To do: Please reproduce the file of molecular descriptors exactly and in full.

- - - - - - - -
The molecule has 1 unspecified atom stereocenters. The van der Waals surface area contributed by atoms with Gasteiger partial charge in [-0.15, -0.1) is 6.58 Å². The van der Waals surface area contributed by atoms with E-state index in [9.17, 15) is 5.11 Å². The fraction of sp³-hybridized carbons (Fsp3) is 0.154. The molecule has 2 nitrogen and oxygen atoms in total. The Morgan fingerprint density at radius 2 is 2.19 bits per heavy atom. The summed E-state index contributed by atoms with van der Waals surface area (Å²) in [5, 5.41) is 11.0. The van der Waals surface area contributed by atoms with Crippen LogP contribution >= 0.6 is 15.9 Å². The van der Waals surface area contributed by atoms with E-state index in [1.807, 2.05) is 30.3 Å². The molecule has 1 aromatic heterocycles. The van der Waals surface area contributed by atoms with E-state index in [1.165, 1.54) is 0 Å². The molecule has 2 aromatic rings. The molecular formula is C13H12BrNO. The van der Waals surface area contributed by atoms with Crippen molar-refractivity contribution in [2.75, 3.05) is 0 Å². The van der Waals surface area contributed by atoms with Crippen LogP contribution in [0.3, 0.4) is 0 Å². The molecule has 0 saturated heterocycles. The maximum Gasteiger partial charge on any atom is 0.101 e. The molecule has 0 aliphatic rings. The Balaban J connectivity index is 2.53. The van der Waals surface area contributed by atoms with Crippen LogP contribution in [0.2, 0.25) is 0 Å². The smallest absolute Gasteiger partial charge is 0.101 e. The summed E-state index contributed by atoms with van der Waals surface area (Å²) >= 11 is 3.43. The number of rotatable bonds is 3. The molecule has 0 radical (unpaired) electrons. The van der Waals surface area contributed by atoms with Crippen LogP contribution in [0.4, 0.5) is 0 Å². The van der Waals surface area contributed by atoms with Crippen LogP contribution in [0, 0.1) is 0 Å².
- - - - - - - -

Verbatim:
The molecule has 1 unspecified atom stereocenters. The van der Waals surface area contributed by atoms with Gasteiger partial charge in [-0.15, -0.1) is 6.58 Å². The van der Waals surface area contributed by atoms with E-state index in [9.17, 15) is 5.11 Å². The fraction of sp³-hybridized carbons (Fsp3) is 0.154. The molecule has 2 nitrogen and oxygen atoms in total. The Morgan fingerprint density at radius 2 is 2.19 bits per heavy atom. The summed E-state index contributed by atoms with van der Waals surface area (Å²) in [5, 5.41) is 11.0. The van der Waals surface area contributed by atoms with Crippen LogP contribution >= 0.6 is 15.9 Å². The van der Waals surface area contributed by atoms with E-state index in [1.807, 2.05) is 30.3 Å². The molecule has 1 aromatic heterocycles. The van der Waals surface area contributed by atoms with E-state index in [1.165, 1.54) is 0 Å². The molecule has 2 aromatic rings. The molecular formula is C13H12BrNO. The van der Waals surface area contributed by atoms with Crippen molar-refractivity contribution in [2.75, 3.05) is 0 Å². The van der Waals surface area contributed by atoms with Crippen LogP contribution in [0.3, 0.4) is 0 Å². The molecule has 0 saturated heterocycles. The maximum Gasteiger partial charge on any atom is 0.101 e. The molecule has 0 aliphatic rings. The Balaban J connectivity index is 2.53. The van der Waals surface area contributed by atoms with Crippen LogP contribution in [0.2, 0.25) is 0 Å². The smallest absolute Gasteiger partial charge is 0.101 e. The summed E-state index contributed by atoms with van der Waals surface area (Å²) >= 11 is 3.43. The number of rotatable bonds is 3. The molecule has 0 radical (unpaired) electrons. The van der Waals surface area contributed by atoms with Crippen LogP contribution in [0.4, 0.5) is 0 Å². The van der Waals surface area contributed by atoms with Crippen LogP contribution in [0, 0.1) is 0 Å².